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Vintage Stereo Repair

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Restore Vintage Gear to Brand-New Performance

We Specialize in Vintage Stereo, Console, Amp and Radio Repairs

Turntables and stereo systems are in again, and our company can help! We have another unique specialty — repair and reconditioning of vintage stereos, tube amplifiers, consoles and radios. Our team gets very excited when an old, classic music component or system arrives at our shop for assessment and a bit of care. If you have a keepsake that’s been handed down from relatives, we can get it working perfectly for you through our reconditioning process.

Finding replacement parts for older electronics can also be challenging, and repairs can take up to a year from some companies.

Thanks to our 40 years in the electronics business, we are in-the-know on many hidden sources we’ve discovered over decades of fixing vintage electronics. And, in many cases we can repair and return your vintage product in a fraction of the time of the original manufacturer. Like a coveted antique, let us fix yours for you and help keep that special electronics product in your family for generations to come.

Our Vintage Stereo Repair and Reconditioning Specialties Include:

  • Old Stereos
  • Repair Audio Tube Amplifiers
  • Add Bluetooth
  • Clean Up the Chassis
  • Fix Scratchy Volume Controls
  • Audio Components Including CD Players, Vintage Cassette Decks, Karaoke Machines & More
  • Video Components Including HDTV, Projectors, Laserdisc, DVD, Blue-ray & More
  • Repairing or Rebuilding Scratchy Speakers, including replacing the cone, coil, or basket.
  • Recondition Wood in Old Consoles and Cabinets
  • And More!

Some Vintage Stereos We’ve Recently Repaired:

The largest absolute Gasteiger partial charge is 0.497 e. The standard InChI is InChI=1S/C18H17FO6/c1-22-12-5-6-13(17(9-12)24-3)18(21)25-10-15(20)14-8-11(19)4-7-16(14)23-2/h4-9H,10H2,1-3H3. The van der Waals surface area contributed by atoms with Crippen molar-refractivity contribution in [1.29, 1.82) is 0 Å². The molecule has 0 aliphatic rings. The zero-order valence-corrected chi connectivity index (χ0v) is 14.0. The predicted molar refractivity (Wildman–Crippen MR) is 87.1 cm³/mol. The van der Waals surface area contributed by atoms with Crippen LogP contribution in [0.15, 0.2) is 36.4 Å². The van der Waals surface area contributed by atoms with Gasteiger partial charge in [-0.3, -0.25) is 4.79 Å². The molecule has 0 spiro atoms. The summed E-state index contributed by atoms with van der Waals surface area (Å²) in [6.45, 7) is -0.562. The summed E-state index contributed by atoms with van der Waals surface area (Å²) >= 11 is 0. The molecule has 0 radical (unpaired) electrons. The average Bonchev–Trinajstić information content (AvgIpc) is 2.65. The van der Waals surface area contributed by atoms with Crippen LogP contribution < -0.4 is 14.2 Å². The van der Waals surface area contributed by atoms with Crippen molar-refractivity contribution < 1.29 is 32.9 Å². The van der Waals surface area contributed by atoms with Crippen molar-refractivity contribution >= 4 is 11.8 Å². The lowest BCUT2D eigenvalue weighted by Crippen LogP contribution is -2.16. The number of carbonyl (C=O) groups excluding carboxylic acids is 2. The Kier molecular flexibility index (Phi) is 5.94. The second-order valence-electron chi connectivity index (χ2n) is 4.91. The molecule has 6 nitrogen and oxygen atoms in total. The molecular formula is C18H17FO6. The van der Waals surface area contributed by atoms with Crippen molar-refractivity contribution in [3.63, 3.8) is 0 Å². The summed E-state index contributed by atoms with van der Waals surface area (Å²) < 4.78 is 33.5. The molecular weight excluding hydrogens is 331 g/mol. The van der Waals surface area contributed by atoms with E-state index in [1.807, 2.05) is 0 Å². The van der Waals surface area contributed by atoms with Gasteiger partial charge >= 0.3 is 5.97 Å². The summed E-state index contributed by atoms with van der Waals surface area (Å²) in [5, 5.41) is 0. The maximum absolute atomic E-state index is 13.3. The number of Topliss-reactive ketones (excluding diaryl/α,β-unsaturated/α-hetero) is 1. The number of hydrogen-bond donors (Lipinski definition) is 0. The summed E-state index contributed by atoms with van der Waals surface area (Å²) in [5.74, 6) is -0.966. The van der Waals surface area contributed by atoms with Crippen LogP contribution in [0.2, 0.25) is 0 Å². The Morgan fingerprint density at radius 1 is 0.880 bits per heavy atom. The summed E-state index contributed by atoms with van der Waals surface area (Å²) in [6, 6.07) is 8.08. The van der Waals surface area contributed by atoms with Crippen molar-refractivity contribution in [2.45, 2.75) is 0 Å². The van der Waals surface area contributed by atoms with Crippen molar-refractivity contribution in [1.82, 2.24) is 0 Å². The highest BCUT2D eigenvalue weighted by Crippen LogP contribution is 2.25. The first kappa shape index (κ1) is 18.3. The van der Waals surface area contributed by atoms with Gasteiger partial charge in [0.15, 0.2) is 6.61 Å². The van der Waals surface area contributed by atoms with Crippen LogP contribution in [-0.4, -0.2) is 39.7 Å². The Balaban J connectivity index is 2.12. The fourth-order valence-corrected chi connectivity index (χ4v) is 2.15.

Amplifiers

  • MARANTZ MM8003
  • MCINTOSH MC60
  • MCINTOSH MC240
  • MCINTOSH MC2100
  • MCINTOSH MC2105
  • MCINTOSH MC2120
  • MCINTOSH MC2125
  • MCINTOSH MC2250
  • MCINTOSH MC2500
  • MCINTOSH MC7106
  • MFA MAGUS
  • ONKYO M-508
  • NAD 3020

Cassette Decks

  • SONY TC-WA7ESA
  • AKAI GX-F80/li>
  • NAKAMICHI BX-1

CD Players

  • SONY CDP-CA80ES
  • PIONEER CDJ-800
  • DENON DCD-F101

Laser CD Players

  • PIONEER CLD-D605
  • PIONEER CLD-V860
  • PIONEER CLD-99

Receivers

  • MARANTZ 2270
  • MARANTZ SR5100
  • FISHER 400
  • ROTEL RSX-1056
  • SANSUI 5000X
  • SANSUI 9090
  • PIONEER SA-950

Reel to Reel

  • AKAI GX-625
  • TEAC 4010SL

Reel to Reel

  • TECHNICS SL-DL5
  • TECHNICS SL-BD21
  • DUAL CS 622
  • PIONEER PL-55DX
  • THORENS TD280 MK-IV

Reel to Reel

  • KLIPSCH Forte
  • ESS AMT 1D
  • INFINITY RS 2003
  • B&W DM220
  • ADVENT ADVENT/1
  • KEF 103.2
  • BOSE 601
  • CERWIN VEGA 417R

Frequently Asked Questions

I have a pair of vintage speakers with the woofers (bass speakers) damaged or making a buzzing noise. Should I replace it with a newer and better woofer?

The original woofer installed by the name-brand manufacturers is designed and tested with many years of research and fine-turning. The original woofer matches the crossover, mid-range, and tweeter. The best way for speaker restoration is by rebuilding your original woofer. Rebuilds are the only way you can get your original speaker back. The same reason applies to the mid-range or tweeter as well.

Power subwoofer making hum noise. Is there a problem with my subwoofer or receiver?

Unplug the power cord of the subwoofer. Unplug the input cable on the subwoofer input. Plug in the power cord of the subwoofer and switch the off/auto/on switch to the on position if your subwoofer has this switch. If your subwoofer doesn’t have the power on switch, then you can use a 3.5mm headphone jack to RCA cable connects a cell phone or iPod to the subwoofer input. Slowly turn up the volume control on your cell phone or iPod until the subwoofer detects the signal and turns on the power.